The study was approved by the Institutional Review Board at The Children’s Hospital of Philadelphia. Patients with AAOCA who underwent surgical repair at our institution between October 2001 and December 2006 were eligible for study inclusion. We excluded patients with other coronary artery anomalies or significant structural heart disease.
After obtaining parental consent and child assent we reviewed each patient’s medical record for presenting signs and symptoms, pre-operative and post-operative testing, and surgical repair data. We defined cardiovascular symptoms as chest pain, pre-syncope, or syncope with or just after exertion and cardiovascular signs as ventricular arrhythmia, exercise-induced ischemia, myocardial infarction, or aborted sudden death. Enrolled patients underwent prospective testing as described below.
Subjects exercised to maximal ability using a ramp bicycle protocol (SensorMedics, Yorba Linda, CA). Cardiac rhythm was monitored continuously. Four subjects who did not meet the height requirements for cycle ergometry utilized an incremental treadmill (Marquette Series 2000, Milwaukee, WI) protocol. Four subjects tested at an outside hospital exercised using a similar treadmill protocol.
Two-dimensional images were obtained using a Sonos 5500 or iE 33 ultrasound system (Phillips, Andover, MA). To assess regional wall motion, images were obtained in standard parasternal long- and short-axis views and apical 4-chamber and 2-chamber views. The left ventricle was divided into 17 segments to analyze regional myocardial function (15).
Intravenous 99mTc-sestamibi was administered at rest and peak exercise and images were obtained at rest and within 30 minutes of peak exercise. Locations of perfusion defects were noted using the same 17-segment model utilized for SE (15).
Baseline clinical characteristics and positive post-operative tests for ischemia were described. Descriptive statistics were expressed as mean (±SD) and median (range) for normally and non-normally distributed data, respectively. Two-tailed Fisher’s exact test was used to compare gender and cardiovascular symptoms with coronary anatomy (i.e., ARCA or ALCA).
Twenty-four of 26 consecutive patients who met inclusion criteria consented to participate. Fifteen were male and 16 had ARCA. Seven of eight ALCA patients compared to 8 of 16 ARCA patients were male (P=0.18). Table 1 describes presenting signs and symptoms and associated coronary anatomy of the cohort. Of the 12 patients with cardiovascular complaints, five had ALCA compared to seven with ARCA (P=0.67). Six of seven ARCA patients who presented with cardiovascular symptoms had chest pain with exercise.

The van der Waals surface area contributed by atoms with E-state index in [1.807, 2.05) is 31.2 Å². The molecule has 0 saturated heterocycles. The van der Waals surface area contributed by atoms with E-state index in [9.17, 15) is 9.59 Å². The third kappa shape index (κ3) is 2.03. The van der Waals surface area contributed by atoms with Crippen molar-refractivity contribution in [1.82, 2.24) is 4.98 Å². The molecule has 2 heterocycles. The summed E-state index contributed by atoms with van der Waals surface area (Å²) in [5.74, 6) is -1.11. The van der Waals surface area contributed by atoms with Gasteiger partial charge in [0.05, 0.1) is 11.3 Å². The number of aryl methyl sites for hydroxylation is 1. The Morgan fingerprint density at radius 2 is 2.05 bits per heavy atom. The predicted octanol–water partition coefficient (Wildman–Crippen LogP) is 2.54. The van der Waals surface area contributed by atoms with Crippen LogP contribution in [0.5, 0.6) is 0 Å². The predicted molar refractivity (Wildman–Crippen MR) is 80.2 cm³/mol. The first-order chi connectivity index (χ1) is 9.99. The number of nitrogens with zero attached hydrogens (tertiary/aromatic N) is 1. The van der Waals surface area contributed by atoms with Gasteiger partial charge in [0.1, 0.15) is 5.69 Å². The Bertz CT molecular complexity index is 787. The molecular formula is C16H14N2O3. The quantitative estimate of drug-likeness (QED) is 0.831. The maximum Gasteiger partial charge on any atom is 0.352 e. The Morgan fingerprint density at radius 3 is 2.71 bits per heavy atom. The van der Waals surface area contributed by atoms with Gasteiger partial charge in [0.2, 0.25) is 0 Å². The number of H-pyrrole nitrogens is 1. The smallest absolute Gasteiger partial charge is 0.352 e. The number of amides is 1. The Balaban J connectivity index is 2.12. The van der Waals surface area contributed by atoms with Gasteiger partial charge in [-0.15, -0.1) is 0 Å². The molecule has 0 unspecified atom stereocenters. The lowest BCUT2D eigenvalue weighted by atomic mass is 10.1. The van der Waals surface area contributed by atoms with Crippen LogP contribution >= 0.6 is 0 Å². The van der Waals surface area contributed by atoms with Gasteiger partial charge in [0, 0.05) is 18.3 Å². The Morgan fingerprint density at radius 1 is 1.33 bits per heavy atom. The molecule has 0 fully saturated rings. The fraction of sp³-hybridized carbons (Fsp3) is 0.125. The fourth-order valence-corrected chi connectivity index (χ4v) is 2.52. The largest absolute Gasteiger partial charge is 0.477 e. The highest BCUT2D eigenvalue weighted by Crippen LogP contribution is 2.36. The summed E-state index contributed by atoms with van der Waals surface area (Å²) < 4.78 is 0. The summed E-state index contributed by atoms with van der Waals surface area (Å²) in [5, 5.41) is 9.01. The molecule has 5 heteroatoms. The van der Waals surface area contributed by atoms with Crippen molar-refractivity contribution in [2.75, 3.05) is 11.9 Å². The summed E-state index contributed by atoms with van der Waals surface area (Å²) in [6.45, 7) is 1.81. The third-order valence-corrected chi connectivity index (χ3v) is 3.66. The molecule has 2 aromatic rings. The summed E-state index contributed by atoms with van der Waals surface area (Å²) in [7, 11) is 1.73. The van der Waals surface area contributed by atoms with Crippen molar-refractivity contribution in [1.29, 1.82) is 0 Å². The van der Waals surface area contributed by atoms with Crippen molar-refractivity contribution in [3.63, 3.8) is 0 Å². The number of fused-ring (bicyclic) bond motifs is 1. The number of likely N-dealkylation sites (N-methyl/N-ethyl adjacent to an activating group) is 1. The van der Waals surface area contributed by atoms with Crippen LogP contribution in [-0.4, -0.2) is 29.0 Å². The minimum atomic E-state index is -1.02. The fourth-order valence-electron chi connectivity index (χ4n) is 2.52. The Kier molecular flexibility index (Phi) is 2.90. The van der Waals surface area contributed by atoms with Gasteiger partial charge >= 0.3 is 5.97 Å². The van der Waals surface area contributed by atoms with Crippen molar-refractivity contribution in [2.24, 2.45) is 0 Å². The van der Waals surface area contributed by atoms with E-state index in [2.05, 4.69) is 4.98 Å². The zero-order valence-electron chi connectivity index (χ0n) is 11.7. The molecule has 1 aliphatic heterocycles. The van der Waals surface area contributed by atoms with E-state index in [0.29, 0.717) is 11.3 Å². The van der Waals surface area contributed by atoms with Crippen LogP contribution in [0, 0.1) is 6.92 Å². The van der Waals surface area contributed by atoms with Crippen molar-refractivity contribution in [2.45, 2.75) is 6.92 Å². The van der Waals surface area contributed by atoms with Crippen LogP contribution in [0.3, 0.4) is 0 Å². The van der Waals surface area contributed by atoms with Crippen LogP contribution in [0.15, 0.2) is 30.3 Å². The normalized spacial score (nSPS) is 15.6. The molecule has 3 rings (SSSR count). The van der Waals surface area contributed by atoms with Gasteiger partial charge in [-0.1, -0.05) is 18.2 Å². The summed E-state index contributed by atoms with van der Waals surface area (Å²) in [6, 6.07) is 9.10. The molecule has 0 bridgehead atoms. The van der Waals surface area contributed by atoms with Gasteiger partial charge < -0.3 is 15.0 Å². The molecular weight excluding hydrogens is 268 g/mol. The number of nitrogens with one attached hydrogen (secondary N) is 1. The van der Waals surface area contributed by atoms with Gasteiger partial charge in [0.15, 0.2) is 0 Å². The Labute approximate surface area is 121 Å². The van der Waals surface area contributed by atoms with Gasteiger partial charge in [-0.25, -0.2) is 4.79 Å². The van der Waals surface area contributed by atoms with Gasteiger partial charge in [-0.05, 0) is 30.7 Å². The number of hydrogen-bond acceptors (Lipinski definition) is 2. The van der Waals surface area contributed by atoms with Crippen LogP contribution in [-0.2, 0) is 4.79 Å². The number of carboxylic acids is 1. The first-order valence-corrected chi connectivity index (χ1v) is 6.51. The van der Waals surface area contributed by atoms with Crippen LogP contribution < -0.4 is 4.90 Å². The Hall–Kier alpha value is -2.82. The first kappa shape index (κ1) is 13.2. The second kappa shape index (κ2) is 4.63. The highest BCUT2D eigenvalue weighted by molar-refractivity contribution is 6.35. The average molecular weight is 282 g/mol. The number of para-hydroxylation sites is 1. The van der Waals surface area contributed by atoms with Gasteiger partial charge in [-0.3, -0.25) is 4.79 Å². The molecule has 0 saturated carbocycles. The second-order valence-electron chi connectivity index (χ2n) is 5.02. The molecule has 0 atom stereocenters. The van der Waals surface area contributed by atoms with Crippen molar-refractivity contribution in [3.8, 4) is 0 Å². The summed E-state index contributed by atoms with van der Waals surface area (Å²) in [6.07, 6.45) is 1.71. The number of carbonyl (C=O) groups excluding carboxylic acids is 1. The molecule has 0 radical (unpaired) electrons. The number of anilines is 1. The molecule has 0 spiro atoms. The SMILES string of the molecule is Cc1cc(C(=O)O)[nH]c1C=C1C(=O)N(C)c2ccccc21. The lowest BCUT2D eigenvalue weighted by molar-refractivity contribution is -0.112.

Sixteen patients had pre-operative EST; of these, nine had presenting symptoms suggestive of ischemia. One ARCA patient had a blunted blood pressure response on EST with no ECG abnormalities. One ALCA patient with palpitations had frequent premature ventricular contractions on Holter monitor; a second had aborted sudden cardiac death after non-competitive exercise. All other pre-operative ischemia evaluations were normal.
The median age at surgery was 12 (5–18) years. Surgical repair was performed in 23 patients using the unroofing procedure (16). Coronary reimplantation (17) was utilized in one ARCA patient due to the short intramural course of the anomalous vessel. In 12 patients, the aortic commissure was detached prior to unroofing. All survived the operation. One ALCA patient required emergent surgery on the first post-operative night for an aortic incision disruption that was successfully repaired. Another ALCA patient needed surgical drainage of a loculated pericardial effusion two weeks postoperatively. No patients developed significant aortic insufficiency during the follow-up period.